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Christmas 1970

“If you want to meet tomorrow (Christmas) morning, it’ll have to be early …. I’m planning to get to the office about nine o’clock.”  Roger Ruhl to Dick Wagner of the Cincinnati Reds.  


I was a pretty happy guy in December 1970.  A year earlier, I was in Phouc Vinh, South Vietnam.  Now, life was good.  I left Vietnam and the Army in February.  I had planned to return to my job as athletic publicity director at West Virginia University, but another opportunity surfaced.  Someone I met while at WVU had become the general manager of the Cincinnati Royals professional basketball team, and he wanted me to be public relations director.  I loved everything about West Virginia – the job, the people, the state.  But this position with a pro sports team in my hometown of Cincinnati was too hard to turn down.  And I didn’t.  I returned to WVU in the summer of 1970, got my degree, and went to work for the Royals. 


There was a Christmas Eve office get-together at the Royals offices at Cincinnati Gardens.  Nothing elaborate … sandwiches, snacks, drinks.  The office staff was small … maybe ten people.  As people headed home, I found myself having a last drink with the coach Bob Cousy.  A legendary Boston Celtics player, he had taken the Royals coaching job a year earlier.  When writing Cousy’s profile for the Royals press guide, I found and used a quote that struck home with me  – “Anyone who ever throws a behind the back pass will always be imitating Bob Cousy” … John F. Kennedy.  When I shot baskets as a kid on Stella Street, I pretended I was Bob Cousy.  Now, here I was with him … finishing off a drink, walking out of Cincinnati Gardens and bidding Merry Christmas.  Heady stuff.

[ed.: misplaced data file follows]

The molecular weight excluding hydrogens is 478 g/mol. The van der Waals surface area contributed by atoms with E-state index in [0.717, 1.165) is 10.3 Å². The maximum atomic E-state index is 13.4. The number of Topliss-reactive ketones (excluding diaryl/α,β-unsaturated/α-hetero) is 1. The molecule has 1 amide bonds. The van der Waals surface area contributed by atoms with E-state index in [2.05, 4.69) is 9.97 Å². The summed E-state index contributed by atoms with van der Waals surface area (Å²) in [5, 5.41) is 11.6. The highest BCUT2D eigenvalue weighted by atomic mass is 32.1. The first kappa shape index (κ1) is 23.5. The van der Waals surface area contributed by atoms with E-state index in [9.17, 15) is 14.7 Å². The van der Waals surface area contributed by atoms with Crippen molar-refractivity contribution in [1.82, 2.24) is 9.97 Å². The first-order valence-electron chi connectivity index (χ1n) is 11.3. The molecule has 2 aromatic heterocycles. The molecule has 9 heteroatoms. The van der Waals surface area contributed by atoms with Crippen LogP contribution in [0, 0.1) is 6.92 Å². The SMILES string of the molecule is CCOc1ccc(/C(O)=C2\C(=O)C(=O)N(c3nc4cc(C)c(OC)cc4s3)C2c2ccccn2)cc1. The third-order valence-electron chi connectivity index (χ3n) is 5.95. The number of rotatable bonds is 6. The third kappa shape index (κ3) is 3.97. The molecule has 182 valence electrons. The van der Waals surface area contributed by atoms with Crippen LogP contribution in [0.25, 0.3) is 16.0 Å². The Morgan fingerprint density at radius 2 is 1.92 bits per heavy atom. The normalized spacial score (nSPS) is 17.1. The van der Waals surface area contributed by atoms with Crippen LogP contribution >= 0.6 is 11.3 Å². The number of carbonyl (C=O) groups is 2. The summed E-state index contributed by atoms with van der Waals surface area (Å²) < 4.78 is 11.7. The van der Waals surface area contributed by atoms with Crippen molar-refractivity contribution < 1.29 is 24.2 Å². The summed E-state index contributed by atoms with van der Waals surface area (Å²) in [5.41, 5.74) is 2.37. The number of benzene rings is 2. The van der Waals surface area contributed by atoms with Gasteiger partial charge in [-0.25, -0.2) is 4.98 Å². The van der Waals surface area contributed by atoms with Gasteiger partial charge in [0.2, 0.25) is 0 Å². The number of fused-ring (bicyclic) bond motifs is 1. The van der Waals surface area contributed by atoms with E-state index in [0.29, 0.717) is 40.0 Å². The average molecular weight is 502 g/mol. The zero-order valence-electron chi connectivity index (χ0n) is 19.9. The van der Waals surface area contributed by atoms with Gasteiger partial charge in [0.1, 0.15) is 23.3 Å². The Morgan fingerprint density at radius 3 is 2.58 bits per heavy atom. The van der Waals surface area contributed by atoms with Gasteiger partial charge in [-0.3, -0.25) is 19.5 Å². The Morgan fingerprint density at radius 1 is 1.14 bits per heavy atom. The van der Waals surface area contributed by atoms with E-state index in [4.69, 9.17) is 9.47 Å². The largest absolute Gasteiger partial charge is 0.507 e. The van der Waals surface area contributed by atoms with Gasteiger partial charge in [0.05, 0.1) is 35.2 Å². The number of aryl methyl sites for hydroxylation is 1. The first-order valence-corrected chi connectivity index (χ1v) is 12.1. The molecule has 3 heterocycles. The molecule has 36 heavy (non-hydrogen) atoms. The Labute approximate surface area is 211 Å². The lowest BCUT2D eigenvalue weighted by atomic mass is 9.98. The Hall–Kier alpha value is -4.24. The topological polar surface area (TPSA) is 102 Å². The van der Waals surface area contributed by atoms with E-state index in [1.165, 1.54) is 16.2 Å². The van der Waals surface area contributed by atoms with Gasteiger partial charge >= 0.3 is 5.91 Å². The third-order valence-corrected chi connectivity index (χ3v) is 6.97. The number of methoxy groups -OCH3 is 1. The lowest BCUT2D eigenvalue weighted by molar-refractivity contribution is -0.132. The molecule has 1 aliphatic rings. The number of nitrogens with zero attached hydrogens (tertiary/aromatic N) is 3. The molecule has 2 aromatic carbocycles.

When I got to my parents’ house that evening, they told me I had a phone message.   Dick Wagner, Assistant to the President and number two guy with the Cincinnati Reds, wanted me to call.  I had met him once when a friend introduced us at a Reds game during the baseball season.  Why was he calling me?  When I returned the call, Dick said the Reds publicity director was leaving to take a new position and he wanted to know if he and I could meet the next morning to talk about the job.  “Sure,” I said, but “if you want to meet tomorrow morning, it’ll have to be early … I’m planning to get to the office about nine o’clock.”  The Royals played a game on Christmas Day and I had to update statistics and do the pre-game press notes.  Someone suggested when hard-charging, workaholic Dick Wagner heard that I was planning to get to the office early on Christmas morning, he figured I must be his kind of guy.


Dick and I met at 7:30 AM at the Holiday Inn in the Cincinnati suburb of Sharonville on Christmas morning.  We talked for a couple hours, and then went to his house in nearby Glendale to talk a little more.  We both said we needed to think more about this.  Dick called a couple days later to offer the position.  I had been with the Royals only six months.  I liked the job and the people and I and felt an obligation.  But Major League Baseball was a bigger deal than pro basketball, even though I liked the sport of basketball more than baseball.  I sought the counsel of some mentors.  A couple days later, I called Dick and said yes.


I spent 13 years with the Cincinnati Reds … first as publicity director, then promotion and sales director, and eventually Vice President Marketing.  Those were the days of the Big Red Machine … World Series wins in 1975 and 1976.   Lots of good memories.  But perhaps none more memorable for me than how I got my job with the Reds.     

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